It’s my second full day in Mongolia.
I am already working on being a regular at the cafe closest to my apartment in Ulaanbaatar. Before now I would have called myself a pretty competent traveler. I have spent all of my summers during college and the last three and a half years since then on the move. I’m a thorough and light packer, I don’t mind asking for help, I can get lost and enjoy it, I am not one to mind gunk around a strange shower’s drain. But Asia is a totally new challenge. Nearly all of my attempts so far at seemingly basic, easy, normal things meets failure. I arrived to my new place late Friday night and aimed to cook my last U.S.-originating meal (an Annie’s Mac and Cheese that I had packed). Instead I nearly lit my kitchen cabinets on fire with the temperamental propane range. I temporarily give up on the mac and cheese. In the morning I go to open my front door to walk around. I discover that I have no idea how to undo the lock. Twenty minutes and a few half-baked plans to shimmy down a gutter drain or climb down between window sills later, a very simple slide of a metal lever frees me. Maybe there is less discoverability in Soviet-era deadbolts than the ones I’m used to, but I felt pretty silly. I went to a Mongol version of a small grocery store where I can’t determine what most things are, so I end up purchasing an apple and a sort of sausage that I ate half of before considering that it might have needed to be cooked. I kept eating it. I can’t say “hello” or “please” or “thank you” or “good-bye.” Maybe that is the most uncomfortable part.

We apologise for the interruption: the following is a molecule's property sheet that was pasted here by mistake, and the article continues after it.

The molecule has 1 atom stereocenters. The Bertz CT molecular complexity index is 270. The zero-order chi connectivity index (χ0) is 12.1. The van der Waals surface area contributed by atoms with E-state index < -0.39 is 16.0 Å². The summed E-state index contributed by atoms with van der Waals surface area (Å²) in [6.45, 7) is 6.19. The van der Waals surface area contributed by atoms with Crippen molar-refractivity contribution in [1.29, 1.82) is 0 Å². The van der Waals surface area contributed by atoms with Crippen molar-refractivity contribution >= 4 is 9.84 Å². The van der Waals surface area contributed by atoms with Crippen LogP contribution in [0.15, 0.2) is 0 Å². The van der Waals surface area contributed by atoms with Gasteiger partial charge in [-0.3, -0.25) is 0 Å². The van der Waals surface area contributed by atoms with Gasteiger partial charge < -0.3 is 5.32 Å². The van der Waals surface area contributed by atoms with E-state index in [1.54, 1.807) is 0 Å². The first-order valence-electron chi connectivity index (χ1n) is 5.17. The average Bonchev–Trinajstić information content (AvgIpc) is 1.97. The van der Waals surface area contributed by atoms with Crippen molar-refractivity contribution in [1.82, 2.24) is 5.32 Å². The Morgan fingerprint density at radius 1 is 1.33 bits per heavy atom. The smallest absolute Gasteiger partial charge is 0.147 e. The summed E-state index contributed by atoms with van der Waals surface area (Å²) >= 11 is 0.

While these are the discomforts in traveling to a place that is really different from what you know, they are also the source of the little moments of discovery, of confusion, learning, of the smallest successes. Perhaps it is in the details of these minutiae where you find the excitement of a new place. Maybe it is the subtle things that help us get out of ourselves when we go to unfamiliar places.
-Zoë Lieb, November 13th 2016